If you plan to routinely design Gateway Primers then you can save your ideal primer design settings by clicking on the cog icon in the bottom left corner of the Design New Primers window and choose to Save current settings. You can load these settings next time by clicking on the cog icon and choosing Load Profile.
To extract your primers to individual files select each primer_bind annotation and Hit the Extract button. You can use these extracted sequences for ordering from your oligo synthesis service provider.
Exercise 2: Simulating a “BP” Entry clone reaction
In this exercise we will simulate a BP clonase reaction between our new PCR product and a donor vector with appropriate attP1 and attP2 sites.
Select the pDONR221 sequence to view it. You will see this vector has attP1 and attP2 sites flanking a chloramphenicol (cmR) resistance gene and a ccdB toxin gene. This region will be replaced by recombination with the PCR product to create an entry vector.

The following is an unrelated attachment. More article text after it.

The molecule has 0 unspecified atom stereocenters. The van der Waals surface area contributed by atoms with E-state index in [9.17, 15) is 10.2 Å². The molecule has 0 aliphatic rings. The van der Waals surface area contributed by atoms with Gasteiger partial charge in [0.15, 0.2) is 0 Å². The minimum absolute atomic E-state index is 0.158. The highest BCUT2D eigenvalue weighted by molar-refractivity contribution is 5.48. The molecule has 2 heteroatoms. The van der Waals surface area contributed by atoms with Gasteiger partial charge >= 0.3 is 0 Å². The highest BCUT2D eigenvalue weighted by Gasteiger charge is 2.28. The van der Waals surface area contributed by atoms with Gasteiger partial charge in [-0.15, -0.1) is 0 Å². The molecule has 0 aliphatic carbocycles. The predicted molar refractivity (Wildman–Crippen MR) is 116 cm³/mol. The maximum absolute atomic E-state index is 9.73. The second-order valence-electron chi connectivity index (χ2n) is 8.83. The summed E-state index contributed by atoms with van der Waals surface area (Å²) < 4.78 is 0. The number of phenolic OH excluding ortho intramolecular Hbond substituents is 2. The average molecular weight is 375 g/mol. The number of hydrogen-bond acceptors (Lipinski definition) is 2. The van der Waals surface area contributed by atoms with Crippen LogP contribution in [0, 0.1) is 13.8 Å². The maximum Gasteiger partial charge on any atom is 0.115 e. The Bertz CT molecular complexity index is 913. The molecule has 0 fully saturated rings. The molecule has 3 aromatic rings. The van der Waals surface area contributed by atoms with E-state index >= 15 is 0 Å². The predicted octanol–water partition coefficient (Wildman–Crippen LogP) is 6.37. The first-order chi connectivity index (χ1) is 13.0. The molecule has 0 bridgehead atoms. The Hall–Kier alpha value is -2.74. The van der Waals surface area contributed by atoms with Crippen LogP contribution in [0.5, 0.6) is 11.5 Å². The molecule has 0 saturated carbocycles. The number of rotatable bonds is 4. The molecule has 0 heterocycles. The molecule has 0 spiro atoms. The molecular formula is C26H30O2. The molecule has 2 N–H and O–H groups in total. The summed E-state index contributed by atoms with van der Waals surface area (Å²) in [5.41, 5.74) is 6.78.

To perform the BP clonase reaction, select the pDONR221 and DTU76545 PCR Product sequences then go Cloning → Gateway Cloning. The Gateway cloning tool will identify the att sites present on both the vector and the PCR product insert, confirm they are appropriately oriented, and inform that a BP reaction will be performed.
Hit OK and a new sequence called pDONR221 – DTU76545 PCR Product Entry clone will be created. This new 3558 bp sequence represents the expected entry plasmid generated by the clonase reaction. You will see that the clonase reaction has created flanking attL1 and attL2 sites suitable for use in a clonase-mediated LR-reaction.
The pDONR vectors manual recommends that individual E. coli colonies containing your clonase-derived constructs are checked by PCR using the M13-F (-20) and M13-R primers. Binding sites for these primers are present and annotated onto the pDONR221 vector. We will now use the Extract PCR Product tool to simulate this PCR reaction so that we can determine the size and sequence of the predicted product.